Although there was almost certainly no host compromise, I rebuilt the machine anyway, out of caution (which is what took 22 hours). It was time for a redesign and rebuild, anyway.

I've also taken the occasion to eliminate several unwise PHP defaults — that are appropriate for protected development servers, but not ones deployed in public. The following php.ini environment variables are now set to "Off" (as they should have been, long ago):

  • register_globals
  • allow_url_fopen
  • file_uploads
  • y2k_compliance
  • allow_call_time_pass_reference
  • expose_php
  • display_errors
  • html_errors

Ditto these, now changed from their "Off" defaults to "On":

  • zlib.output_compresson
  • log_errors

...and, in line with the above, I uncommented "error_log=syslog" (since debugging information should go there and not to the public Web).

Some of your PHP-based pages may need recoding, but (if you'll pardon the expression) that's the breaks.

See also: for other aspects of PHP setup for the Web that should be carefully checked.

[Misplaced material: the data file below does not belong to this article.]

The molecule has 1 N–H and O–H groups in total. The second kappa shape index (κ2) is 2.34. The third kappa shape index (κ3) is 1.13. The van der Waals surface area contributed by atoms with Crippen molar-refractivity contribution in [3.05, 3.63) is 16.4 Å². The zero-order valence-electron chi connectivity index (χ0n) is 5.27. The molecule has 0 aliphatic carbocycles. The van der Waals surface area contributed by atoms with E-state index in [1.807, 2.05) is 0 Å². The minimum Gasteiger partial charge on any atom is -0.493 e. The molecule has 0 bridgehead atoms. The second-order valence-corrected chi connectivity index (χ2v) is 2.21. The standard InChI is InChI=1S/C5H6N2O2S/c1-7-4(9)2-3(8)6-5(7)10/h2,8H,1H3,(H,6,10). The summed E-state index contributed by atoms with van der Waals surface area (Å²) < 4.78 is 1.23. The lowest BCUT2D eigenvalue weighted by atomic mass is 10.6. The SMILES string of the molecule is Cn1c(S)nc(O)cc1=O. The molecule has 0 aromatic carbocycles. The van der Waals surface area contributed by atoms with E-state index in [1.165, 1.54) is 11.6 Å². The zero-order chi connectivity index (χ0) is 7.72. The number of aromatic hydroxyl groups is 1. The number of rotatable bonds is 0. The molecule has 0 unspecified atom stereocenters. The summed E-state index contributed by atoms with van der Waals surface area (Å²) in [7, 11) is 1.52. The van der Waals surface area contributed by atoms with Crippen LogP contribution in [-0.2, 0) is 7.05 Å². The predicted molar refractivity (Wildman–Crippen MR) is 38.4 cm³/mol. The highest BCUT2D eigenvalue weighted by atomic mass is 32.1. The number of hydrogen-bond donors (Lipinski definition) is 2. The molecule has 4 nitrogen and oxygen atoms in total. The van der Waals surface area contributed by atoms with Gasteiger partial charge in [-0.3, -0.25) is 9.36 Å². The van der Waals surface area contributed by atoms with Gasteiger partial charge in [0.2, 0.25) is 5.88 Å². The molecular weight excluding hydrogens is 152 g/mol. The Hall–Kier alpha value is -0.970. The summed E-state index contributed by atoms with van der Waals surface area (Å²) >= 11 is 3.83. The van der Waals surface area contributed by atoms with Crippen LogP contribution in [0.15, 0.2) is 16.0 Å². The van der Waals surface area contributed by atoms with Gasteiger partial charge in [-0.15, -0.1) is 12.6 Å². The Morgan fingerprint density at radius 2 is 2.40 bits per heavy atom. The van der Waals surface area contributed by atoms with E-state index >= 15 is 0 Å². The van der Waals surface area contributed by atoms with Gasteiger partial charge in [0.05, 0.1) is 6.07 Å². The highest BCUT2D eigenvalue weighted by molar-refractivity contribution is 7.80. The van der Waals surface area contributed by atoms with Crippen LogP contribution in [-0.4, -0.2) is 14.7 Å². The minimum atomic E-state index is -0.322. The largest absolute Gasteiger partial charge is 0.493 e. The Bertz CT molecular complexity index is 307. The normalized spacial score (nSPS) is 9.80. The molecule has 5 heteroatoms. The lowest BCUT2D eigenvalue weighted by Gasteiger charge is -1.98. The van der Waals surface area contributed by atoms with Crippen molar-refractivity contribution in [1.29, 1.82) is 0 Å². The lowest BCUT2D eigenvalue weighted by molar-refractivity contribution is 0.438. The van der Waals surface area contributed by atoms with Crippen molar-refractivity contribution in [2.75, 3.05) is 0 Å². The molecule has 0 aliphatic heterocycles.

If you're a shell user, suddenly unable to SSH in, send me mail, or telephone me at 650-561-9820. FYI: No files or mail were lost.

--Rick Moen

Tuesday, August 28, 2001

Three days ago, the system's 36GB hard drive catastrophically failed. I've rebuilt the system on different hardware, and the really bad part is having to revert to the May 9, 2001 backup: We've lost 3 1/2 months worth of machine state (except for some pages for which Google had more recent copies in cache). I will soon be contacting users to give everyone fresh passwords.

Mailing lists/local newsgroups will be out of service until around a week into September. Everything else should be back.

-- Rick Moen

Saturday, May 19, 2001

The system now appears stable, after two episodes of unwelcome excitement:

On Monday, April 16, 2001, Northpoint Communications cut off my connectivity, when AT&T got around to dismembering the Northpoint NOC. Around five hours later, I finished reconfiguring my household network to use substitute ADSL service, on new IP addresses. Consequently, I also changed my DNS nameservice to reflect the new IPs. (Some remote nameservers' caching policies undoubtedly led them to ignore my nameservice change for up to several additional days. If the nameserver you use does such caching, that is your problem, not mine: Your failure to reach my machine's current IP address doesn't mean it was "down".)